If you missed Part 1 of this history, you can find it via the following link…
If you’ve already read Part 1, let’s step forward into the mid noughties…
It was in the wake of Photobucket’s arrival that ventures such as ImageShack and ImageVenue followed – also offering free hotlinking to big sharing platforms (i.e. the forums). Indeed, 2004 brought a wave of these new, free, image publishing hosts into being. ImageShack became a huge player, but it was Flickr, born in mid February 2004, that really took things to the next level… Continue reading The History of Online Photo Sharing: Part 2
As we head into the final quarter of 2015, free photo sharing on the Internet is staggeringly ubiquitous, and is something most of us take for granted. Today, most online image sharing is really publishing – making images available (or at least potentially available) to a wide audience, most of whom may not be known to the image creator.
But whilst this phenomenon is now deeply entrenched in Web culture, it’s still relatively new. It’s easy to forget that the technology to even capture digital images did not gain great presence in the mainstream until long after the Internet became a recognised resource. It’s also easy to forget that until June 2011, photos could not be uploaded directly to tweets (I know, imagine not having a photo-upload button on a tweet composition box!). And for some of us, it’s getting harder by the week to remember the roots of online photo sharing. When did all this start, and how did it take over our lives? Continue reading The History of Online Photo Sharing: Part 1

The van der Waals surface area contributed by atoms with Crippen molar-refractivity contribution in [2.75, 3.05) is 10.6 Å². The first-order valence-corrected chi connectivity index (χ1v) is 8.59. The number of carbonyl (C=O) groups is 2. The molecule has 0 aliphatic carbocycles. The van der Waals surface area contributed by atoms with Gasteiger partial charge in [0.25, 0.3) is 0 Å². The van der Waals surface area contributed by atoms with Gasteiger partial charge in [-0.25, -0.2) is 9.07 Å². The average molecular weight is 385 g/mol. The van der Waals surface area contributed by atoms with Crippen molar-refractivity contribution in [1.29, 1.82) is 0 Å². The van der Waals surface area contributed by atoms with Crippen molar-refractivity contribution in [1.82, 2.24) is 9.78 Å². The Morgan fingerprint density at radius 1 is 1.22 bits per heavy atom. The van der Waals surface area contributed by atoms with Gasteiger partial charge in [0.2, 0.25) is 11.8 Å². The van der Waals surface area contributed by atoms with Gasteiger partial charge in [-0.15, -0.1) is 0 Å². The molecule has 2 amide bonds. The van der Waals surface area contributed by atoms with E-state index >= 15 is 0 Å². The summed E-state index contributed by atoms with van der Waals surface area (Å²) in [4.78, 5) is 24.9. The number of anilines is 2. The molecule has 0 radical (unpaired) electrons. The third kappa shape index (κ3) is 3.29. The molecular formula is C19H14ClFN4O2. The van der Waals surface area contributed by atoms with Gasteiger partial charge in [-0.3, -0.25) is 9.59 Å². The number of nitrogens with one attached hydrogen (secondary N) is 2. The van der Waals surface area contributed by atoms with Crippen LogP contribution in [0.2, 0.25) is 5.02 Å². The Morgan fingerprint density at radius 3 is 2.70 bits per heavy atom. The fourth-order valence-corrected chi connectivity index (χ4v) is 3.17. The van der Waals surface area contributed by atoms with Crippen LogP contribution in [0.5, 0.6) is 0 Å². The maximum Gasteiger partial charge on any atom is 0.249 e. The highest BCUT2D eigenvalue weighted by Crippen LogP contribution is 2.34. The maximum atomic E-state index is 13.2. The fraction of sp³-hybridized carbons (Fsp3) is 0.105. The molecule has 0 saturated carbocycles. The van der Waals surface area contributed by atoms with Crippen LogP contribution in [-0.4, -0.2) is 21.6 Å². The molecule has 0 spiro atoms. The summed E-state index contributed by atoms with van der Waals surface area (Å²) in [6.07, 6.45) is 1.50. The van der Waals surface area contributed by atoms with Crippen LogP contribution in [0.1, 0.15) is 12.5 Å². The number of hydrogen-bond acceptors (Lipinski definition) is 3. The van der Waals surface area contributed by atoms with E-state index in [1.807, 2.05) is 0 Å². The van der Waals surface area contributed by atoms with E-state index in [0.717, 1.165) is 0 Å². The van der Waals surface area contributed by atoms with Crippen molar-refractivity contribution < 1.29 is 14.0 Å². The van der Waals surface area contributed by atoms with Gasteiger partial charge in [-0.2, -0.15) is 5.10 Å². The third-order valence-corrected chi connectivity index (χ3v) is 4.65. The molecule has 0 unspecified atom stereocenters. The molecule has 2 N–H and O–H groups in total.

As a photographer, one of the things that’s always irritated me about the WordPress.com blogging platform is the way it handles images. Post a photo on Flickr and then hotlink it into a WordPress.com post, and you’ll see a really nice, sharp image, that scales down with good definition as and when necessary. But upload a photo directly to WordPress and you’ll very often end up with quite an ill-defined result. It probably looks acceptable to the average visitor, but it doesn’t look spectacular, and when you spend time making sure your photos are perfect, that’s annoying. Continue reading How To Correct Unsharp Images on WordPress.com
An eye-catching picture at the head of a blog post. It’s the done thing. But where do these pictures come from? Well, like pretty much everything else on the Internet, some are originals, created by the author or an accomplice, whilst others are simply copies of pre-existing online content. Sometimes the copies are re-posted with the creator’s permission, and sometimes they’re just stolen. This image is an original, taken by the author of the post, but would you have known or cared if it wasn’t? Continue reading Originals vs Copies – The “Salad Tastes Good” Joke
In 2014, Twitter changed. Ever since, it’s been possible to do something which at face value sounds insane. It’s been possible to pretend to follow people on Twitter. It takes three clicks. Click Follow, click the User Actions cog, click Mute. Job done; you’re pretending to follow someone. Continue reading 11 Twitter Mistakes That Will Immediately Get You Muted
Although this is a list based on personal opinion rather than actual popularity stats, it doesn’t come without a lot of experimentation and use. With new themes arriving all the time, it’s getting harder and harder to unearth the real gems among the baffling range of options, and there are plenty of great current themes in this rundown. But the post shouldn’t be read purely as a “what to use” guide. It’s really a celebration of ten design icons from the full history of WordPress.com.
Three of the celebrated themes are no longer available for new blogs, but they were true greats in their day, and they add historical interest to an otherwise contemporary collection. The rest of the list comprises themes which any WP user can select straight from their Theme Options screen at the time of writing.